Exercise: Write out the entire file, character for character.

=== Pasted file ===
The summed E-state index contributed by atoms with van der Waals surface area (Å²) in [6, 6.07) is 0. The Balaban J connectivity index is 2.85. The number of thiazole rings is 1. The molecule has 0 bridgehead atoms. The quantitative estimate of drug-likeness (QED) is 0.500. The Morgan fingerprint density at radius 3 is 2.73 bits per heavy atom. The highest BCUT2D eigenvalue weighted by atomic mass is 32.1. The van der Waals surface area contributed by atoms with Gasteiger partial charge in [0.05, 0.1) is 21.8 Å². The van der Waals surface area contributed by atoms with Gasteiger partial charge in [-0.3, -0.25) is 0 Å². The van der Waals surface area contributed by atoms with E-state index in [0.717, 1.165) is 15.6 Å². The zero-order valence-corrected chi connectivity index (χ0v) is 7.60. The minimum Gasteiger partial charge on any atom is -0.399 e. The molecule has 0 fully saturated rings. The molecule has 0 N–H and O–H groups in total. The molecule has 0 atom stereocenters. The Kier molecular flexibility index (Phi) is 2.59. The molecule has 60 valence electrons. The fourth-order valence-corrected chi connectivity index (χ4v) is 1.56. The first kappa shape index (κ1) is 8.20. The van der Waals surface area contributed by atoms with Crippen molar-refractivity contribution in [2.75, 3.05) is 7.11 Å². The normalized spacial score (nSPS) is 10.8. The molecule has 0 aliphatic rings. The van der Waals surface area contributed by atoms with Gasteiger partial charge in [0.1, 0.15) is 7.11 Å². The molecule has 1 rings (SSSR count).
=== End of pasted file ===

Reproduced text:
The summed E-state index contributed by atoms with van der Waals surface area (Å²) in [6, 6.07) is 0. The Balaban J connectivity index is 2.85. The number of thiazole rings is 1. The molecule has 0 bridgehead atoms. The quantitative estimate of drug-likeness (QED) is 0.500. The Morgan fingerprint density at radius 3 is 2.73 bits per heavy atom. The highest BCUT2D eigenvalue weighted by atomic mass is 32.1. The van der Waals surface area contributed by atoms with Gasteiger partial charge in [0.05, 0.1) is 21.8 Å². The van der Waals surface area contributed by atoms with Gasteiger partial charge in [-0.3, -0.25) is 0 Å². The van der Waals surface area contributed by atoms with E-state index in [0.717, 1.165) is 15.6 Å². The zero-order valence-corrected chi connectivity index (χ0v) is 7.60. The minimum Gasteiger partial charge on any atom is -0.399 e. The molecule has 0 fully saturated rings. The molecule has 0 N–H and O–H groups in total. The molecule has 0 atom stereocenters. The Kier molecular flexibility index (Phi) is 2.59. The molecule has 60 valence electrons. The fourth-order valence-corrected chi connectivity index (χ4v) is 1.56. The first kappa shape index (κ1) is 8.20. The van der Waals surface area contributed by atoms with Crippen molar-refractivity contribution in [2.75, 3.05) is 7.11 Å². The normalized spacial score (nSPS) is 10.8. The molecule has 0 aliphatic rings. The van der Waals surface area contributed by atoms with Gasteiger partial charge in [0.1, 0.15) is 7.11 Å². The molecule has 1 rings (SSSR count).